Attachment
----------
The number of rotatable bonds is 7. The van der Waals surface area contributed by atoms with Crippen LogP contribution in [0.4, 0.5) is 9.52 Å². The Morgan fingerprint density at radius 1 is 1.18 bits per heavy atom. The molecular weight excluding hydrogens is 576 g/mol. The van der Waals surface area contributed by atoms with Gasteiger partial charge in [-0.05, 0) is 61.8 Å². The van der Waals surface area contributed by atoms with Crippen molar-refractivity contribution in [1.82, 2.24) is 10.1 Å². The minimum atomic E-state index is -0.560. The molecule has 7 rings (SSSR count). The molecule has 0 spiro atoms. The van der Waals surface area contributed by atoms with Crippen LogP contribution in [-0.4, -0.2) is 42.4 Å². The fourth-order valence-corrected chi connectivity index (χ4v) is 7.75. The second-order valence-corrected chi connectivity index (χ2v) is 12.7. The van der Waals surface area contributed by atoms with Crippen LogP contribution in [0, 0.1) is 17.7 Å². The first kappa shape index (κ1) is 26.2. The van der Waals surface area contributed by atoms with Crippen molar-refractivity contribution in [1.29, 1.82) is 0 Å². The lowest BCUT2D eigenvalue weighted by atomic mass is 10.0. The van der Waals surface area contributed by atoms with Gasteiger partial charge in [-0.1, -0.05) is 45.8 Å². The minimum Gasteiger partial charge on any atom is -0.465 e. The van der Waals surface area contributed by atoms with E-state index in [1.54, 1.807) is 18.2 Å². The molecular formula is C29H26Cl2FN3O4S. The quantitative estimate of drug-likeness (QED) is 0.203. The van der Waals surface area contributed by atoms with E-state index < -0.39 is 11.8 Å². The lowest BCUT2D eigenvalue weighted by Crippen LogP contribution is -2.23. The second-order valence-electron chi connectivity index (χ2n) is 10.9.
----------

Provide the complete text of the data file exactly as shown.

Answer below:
The number of rotatable bonds is 7. The van der Waals surface area contributed by atoms with Crippen LogP contribution in [0.4, 0.5) is 9.52 Å². The Morgan fingerprint density at radius 1 is 1.18 bits per heavy atom. The molecular weight excluding hydrogens is 576 g/mol. The van der Waals surface area contributed by atoms with Gasteiger partial charge in [-0.05, 0) is 61.8 Å². The van der Waals surface area contributed by atoms with Crippen molar-refractivity contribution in [1.82, 2.24) is 10.1 Å². The minimum atomic E-state index is -0.560. The molecule has 7 rings (SSSR count). The molecule has 0 spiro atoms. The van der Waals surface area contributed by atoms with Crippen LogP contribution in [-0.4, -0.2) is 42.4 Å². The fourth-order valence-corrected chi connectivity index (χ4v) is 7.75. The second-order valence-corrected chi connectivity index (χ2v) is 12.7. The van der Waals surface area contributed by atoms with Crippen LogP contribution in [0, 0.1) is 17.7 Å². The first kappa shape index (κ1) is 26.2. The van der Waals surface area contributed by atoms with Crippen molar-refractivity contribution in [1.29, 1.82) is 0 Å². The lowest BCUT2D eigenvalue weighted by atomic mass is 10.0. The van der Waals surface area contributed by atoms with Gasteiger partial charge in [-0.1, -0.05) is 45.8 Å². The minimum Gasteiger partial charge on any atom is -0.465 e. The van der Waals surface area contributed by atoms with E-state index in [1.54, 1.807) is 18.2 Å². The molecular formula is C29H26Cl2FN3O4S. The quantitative estimate of drug-likeness (QED) is 0.203. The van der Waals surface area contributed by atoms with E-state index < -0.39 is 11.8 Å². The lowest BCUT2D eigenvalue weighted by Crippen LogP contribution is -2.23. The second-order valence-electron chi connectivity index (χ2n) is 10.9.